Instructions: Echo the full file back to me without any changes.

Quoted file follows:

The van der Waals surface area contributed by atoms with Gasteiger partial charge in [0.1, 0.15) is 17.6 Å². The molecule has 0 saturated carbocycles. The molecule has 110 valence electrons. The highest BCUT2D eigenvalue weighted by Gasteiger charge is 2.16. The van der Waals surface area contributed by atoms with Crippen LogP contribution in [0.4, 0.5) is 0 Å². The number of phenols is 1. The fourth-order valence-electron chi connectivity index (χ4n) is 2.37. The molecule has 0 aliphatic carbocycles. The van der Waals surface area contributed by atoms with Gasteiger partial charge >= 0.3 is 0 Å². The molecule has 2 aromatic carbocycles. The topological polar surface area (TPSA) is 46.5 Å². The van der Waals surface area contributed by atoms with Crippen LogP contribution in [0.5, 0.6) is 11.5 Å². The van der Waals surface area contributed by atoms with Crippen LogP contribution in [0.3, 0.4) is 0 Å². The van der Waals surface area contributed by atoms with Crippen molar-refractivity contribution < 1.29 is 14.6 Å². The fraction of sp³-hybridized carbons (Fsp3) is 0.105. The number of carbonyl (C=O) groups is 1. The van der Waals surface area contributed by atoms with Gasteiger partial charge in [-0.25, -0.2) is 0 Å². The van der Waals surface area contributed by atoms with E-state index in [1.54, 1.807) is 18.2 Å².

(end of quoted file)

The van der Waals surface area contributed by atoms with Gasteiger partial charge in [0.1, 0.15) is 17.6 Å². The molecule has 0 saturated carbocycles. The molecule has 110 valence electrons. The highest BCUT2D eigenvalue weighted by Gasteiger charge is 2.16. The van der Waals surface area contributed by atoms with Crippen LogP contribution in [0.4, 0.5) is 0 Å². The number of phenols is 1. The fourth-order valence-electron chi connectivity index (χ4n) is 2.37. The molecule has 0 aliphatic carbocycles. The van der Waals surface area contributed by atoms with Gasteiger partial charge >= 0.3 is 0 Å². The molecule has 2 aromatic carbocycles. The topological polar surface area (TPSA) is 46.5 Å². The van der Waals surface area contributed by atoms with Crippen LogP contribution in [0.5, 0.6) is 11.5 Å². The van der Waals surface area contributed by atoms with Crippen LogP contribution in [0.3, 0.4) is 0 Å². The van der Waals surface area contributed by atoms with Crippen molar-refractivity contribution < 1.29 is 14.6 Å². The fraction of sp³-hybridized carbons (Fsp3) is 0.105. The number of carbonyl (C=O) groups is 1. The van der Waals surface area contributed by atoms with Gasteiger partial charge in [-0.25, -0.2) is 0 Å². The van der Waals surface area contributed by atoms with E-state index in [1.54, 1.807) is 18.2 Å².